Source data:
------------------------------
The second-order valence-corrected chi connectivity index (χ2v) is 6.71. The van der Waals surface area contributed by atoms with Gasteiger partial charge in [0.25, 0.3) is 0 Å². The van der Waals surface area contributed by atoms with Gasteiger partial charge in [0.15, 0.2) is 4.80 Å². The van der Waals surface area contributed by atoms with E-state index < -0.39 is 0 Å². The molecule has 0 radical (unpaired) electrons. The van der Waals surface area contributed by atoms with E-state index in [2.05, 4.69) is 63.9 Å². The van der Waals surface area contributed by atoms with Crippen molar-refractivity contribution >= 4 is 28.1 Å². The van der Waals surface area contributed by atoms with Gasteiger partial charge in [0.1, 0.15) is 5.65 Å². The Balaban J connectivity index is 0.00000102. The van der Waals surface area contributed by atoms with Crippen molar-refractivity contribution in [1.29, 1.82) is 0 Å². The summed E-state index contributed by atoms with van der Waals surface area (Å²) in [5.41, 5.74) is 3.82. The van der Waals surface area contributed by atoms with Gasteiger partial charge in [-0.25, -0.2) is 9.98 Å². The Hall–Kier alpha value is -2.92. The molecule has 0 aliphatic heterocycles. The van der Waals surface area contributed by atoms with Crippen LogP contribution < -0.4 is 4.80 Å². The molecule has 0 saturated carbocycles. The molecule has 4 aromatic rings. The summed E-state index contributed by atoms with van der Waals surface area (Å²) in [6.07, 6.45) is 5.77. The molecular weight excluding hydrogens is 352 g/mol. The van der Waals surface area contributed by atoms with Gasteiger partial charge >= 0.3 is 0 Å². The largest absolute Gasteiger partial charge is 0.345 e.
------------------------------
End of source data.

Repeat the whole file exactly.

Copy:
The second-order valence-corrected chi connectivity index (χ2v) is 6.71. The van der Waals surface area contributed by atoms with Gasteiger partial charge in [0.25, 0.3) is 0 Å². The van der Waals surface area contributed by atoms with Gasteiger partial charge in [0.15, 0.2) is 4.80 Å². The van der Waals surface area contributed by atoms with E-state index < -0.39 is 0 Å². The molecule has 0 radical (unpaired) electrons. The van der Waals surface area contributed by atoms with E-state index in [2.05, 4.69) is 63.9 Å². The van der Waals surface area contributed by atoms with Crippen molar-refractivity contribution >= 4 is 28.1 Å². The van der Waals surface area contributed by atoms with Gasteiger partial charge in [0.1, 0.15) is 5.65 Å². The Balaban J connectivity index is 0.00000102. The van der Waals surface area contributed by atoms with Crippen molar-refractivity contribution in [1.29, 1.82) is 0 Å². The summed E-state index contributed by atoms with van der Waals surface area (Å²) in [5.41, 5.74) is 3.82. The van der Waals surface area contributed by atoms with Gasteiger partial charge in [-0.25, -0.2) is 9.98 Å². The Hall–Kier alpha value is -2.92. The molecule has 0 aliphatic heterocycles. The van der Waals surface area contributed by atoms with Crippen LogP contribution < -0.4 is 4.80 Å². The molecule has 0 saturated carbocycles. The molecule has 4 aromatic rings. The summed E-state index contributed by atoms with van der Waals surface area (Å²) in [6.07, 6.45) is 5.77. The molecular weight excluding hydrogens is 352 g/mol. The van der Waals surface area contributed by atoms with Gasteiger partial charge >= 0.3 is 0 Å². The largest absolute Gasteiger partial charge is 0.345 e.